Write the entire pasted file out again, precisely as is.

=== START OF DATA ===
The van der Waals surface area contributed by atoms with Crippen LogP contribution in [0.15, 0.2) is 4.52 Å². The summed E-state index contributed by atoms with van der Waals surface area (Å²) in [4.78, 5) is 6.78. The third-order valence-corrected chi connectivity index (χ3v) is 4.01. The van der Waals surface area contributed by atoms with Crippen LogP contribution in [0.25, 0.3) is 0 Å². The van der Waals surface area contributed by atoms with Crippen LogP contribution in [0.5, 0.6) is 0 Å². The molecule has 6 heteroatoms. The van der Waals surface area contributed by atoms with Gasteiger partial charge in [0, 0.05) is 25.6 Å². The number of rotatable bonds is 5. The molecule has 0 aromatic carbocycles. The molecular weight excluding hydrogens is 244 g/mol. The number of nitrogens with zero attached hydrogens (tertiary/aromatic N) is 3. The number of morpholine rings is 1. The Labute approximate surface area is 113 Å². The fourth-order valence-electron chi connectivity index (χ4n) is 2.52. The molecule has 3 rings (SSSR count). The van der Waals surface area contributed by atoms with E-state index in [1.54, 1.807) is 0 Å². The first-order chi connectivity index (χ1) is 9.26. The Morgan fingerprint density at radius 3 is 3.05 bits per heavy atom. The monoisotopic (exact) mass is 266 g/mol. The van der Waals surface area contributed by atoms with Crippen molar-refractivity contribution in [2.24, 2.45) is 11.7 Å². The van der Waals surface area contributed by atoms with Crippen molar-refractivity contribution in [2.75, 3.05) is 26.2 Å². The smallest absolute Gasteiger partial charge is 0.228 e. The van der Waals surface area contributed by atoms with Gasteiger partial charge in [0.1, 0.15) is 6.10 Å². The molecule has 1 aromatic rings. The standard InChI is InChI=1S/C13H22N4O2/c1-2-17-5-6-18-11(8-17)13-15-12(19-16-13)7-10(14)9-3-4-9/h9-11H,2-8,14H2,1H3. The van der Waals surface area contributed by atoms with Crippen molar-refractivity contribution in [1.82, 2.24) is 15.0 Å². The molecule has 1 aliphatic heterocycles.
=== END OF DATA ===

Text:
The van der Waals surface area contributed by atoms with Crippen LogP contribution in [0.15, 0.2) is 4.52 Å². The summed E-state index contributed by atoms with van der Waals surface area (Å²) in [4.78, 5) is 6.78. The third-order valence-corrected chi connectivity index (χ3v) is 4.01. The van der Waals surface area contributed by atoms with Crippen LogP contribution in [0.25, 0.3) is 0 Å². The van der Waals surface area contributed by atoms with Crippen LogP contribution in [0.5, 0.6) is 0 Å². The molecule has 6 heteroatoms. The van der Waals surface area contributed by atoms with Gasteiger partial charge in [0, 0.05) is 25.6 Å². The number of rotatable bonds is 5. The molecule has 0 aromatic carbocycles. The molecular weight excluding hydrogens is 244 g/mol. The number of nitrogens with zero attached hydrogens (tertiary/aromatic N) is 3. The number of morpholine rings is 1. The Labute approximate surface area is 113 Å². The fourth-order valence-electron chi connectivity index (χ4n) is 2.52. The molecule has 3 rings (SSSR count). The van der Waals surface area contributed by atoms with E-state index in [1.54, 1.807) is 0 Å². The first-order chi connectivity index (χ1) is 9.26. The Morgan fingerprint density at radius 3 is 3.05 bits per heavy atom. The monoisotopic (exact) mass is 266 g/mol. The van der Waals surface area contributed by atoms with Crippen molar-refractivity contribution in [2.24, 2.45) is 11.7 Å². The van der Waals surface area contributed by atoms with Crippen molar-refractivity contribution in [2.75, 3.05) is 26.2 Å². The smallest absolute Gasteiger partial charge is 0.228 e. The van der Waals surface area contributed by atoms with Gasteiger partial charge in [0.1, 0.15) is 6.10 Å². The molecule has 1 aromatic rings. The standard InChI is InChI=1S/C13H22N4O2/c1-2-17-5-6-18-11(8-17)13-15-12(19-16-13)7-10(14)9-3-4-9/h9-11H,2-8,14H2,1H3. The van der Waals surface area contributed by atoms with Crippen molar-refractivity contribution in [1.82, 2.24) is 15.0 Å². The molecule has 1 aliphatic heterocycles.